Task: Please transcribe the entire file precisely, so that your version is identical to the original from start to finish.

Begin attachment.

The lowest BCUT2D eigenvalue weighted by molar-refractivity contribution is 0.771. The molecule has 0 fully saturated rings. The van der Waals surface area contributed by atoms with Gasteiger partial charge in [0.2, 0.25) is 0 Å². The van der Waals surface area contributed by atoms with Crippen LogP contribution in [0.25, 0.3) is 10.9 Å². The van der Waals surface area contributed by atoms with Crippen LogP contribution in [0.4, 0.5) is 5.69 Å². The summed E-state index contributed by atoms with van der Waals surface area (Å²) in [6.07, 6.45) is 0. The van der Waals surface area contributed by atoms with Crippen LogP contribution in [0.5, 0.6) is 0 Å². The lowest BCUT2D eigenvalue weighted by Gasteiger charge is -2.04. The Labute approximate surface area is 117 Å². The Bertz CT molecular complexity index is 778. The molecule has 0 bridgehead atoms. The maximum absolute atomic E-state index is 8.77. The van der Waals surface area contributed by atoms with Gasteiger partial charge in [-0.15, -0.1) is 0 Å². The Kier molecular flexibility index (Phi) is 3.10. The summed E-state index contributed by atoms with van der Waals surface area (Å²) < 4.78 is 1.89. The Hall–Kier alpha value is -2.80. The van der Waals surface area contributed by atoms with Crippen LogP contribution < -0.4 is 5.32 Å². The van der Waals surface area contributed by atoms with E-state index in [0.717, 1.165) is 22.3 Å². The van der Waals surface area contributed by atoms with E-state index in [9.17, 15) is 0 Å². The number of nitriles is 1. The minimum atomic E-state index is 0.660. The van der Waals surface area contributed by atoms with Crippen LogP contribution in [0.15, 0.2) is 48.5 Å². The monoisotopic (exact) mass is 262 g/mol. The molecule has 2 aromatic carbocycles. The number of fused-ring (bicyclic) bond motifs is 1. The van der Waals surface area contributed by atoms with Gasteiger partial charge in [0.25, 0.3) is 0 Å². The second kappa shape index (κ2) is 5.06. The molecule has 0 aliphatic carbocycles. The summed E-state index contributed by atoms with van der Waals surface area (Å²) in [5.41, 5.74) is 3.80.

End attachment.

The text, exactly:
The lowest BCUT2D eigenvalue weighted by molar-refractivity contribution is 0.771. The molecule has 0 fully saturated rings. The van der Waals surface area contributed by atoms with Gasteiger partial charge in [0.2, 0.25) is 0 Å². The van der Waals surface area contributed by atoms with Crippen LogP contribution in [0.25, 0.3) is 10.9 Å². The van der Waals surface area contributed by atoms with Crippen LogP contribution in [0.4, 0.5) is 5.69 Å². The summed E-state index contributed by atoms with van der Waals surface area (Å²) in [6.07, 6.45) is 0. The van der Waals surface area contributed by atoms with Crippen LogP contribution in [0.5, 0.6) is 0 Å². The lowest BCUT2D eigenvalue weighted by Gasteiger charge is -2.04. The Labute approximate surface area is 117 Å². The Bertz CT molecular complexity index is 778. The molecule has 0 bridgehead atoms. The maximum absolute atomic E-state index is 8.77. The van der Waals surface area contributed by atoms with Gasteiger partial charge in [-0.15, -0.1) is 0 Å². The Kier molecular flexibility index (Phi) is 3.10. The summed E-state index contributed by atoms with van der Waals surface area (Å²) < 4.78 is 1.89. The Hall–Kier alpha value is -2.80. The van der Waals surface area contributed by atoms with Crippen LogP contribution < -0.4 is 5.32 Å². The van der Waals surface area contributed by atoms with E-state index in [0.717, 1.165) is 22.3 Å². The van der Waals surface area contributed by atoms with E-state index in [9.17, 15) is 0 Å². The number of nitriles is 1. The minimum atomic E-state index is 0.660. The van der Waals surface area contributed by atoms with Crippen LogP contribution in [0.15, 0.2) is 48.5 Å². The monoisotopic (exact) mass is 262 g/mol. The molecule has 2 aromatic carbocycles. The number of fused-ring (bicyclic) bond motifs is 1. The van der Waals surface area contributed by atoms with Gasteiger partial charge in [0.25, 0.3) is 0 Å². The second kappa shape index (κ2) is 5.06. The molecule has 0 aliphatic carbocycles. The summed E-state index contributed by atoms with van der Waals surface area (Å²) in [5.41, 5.74) is 3.80.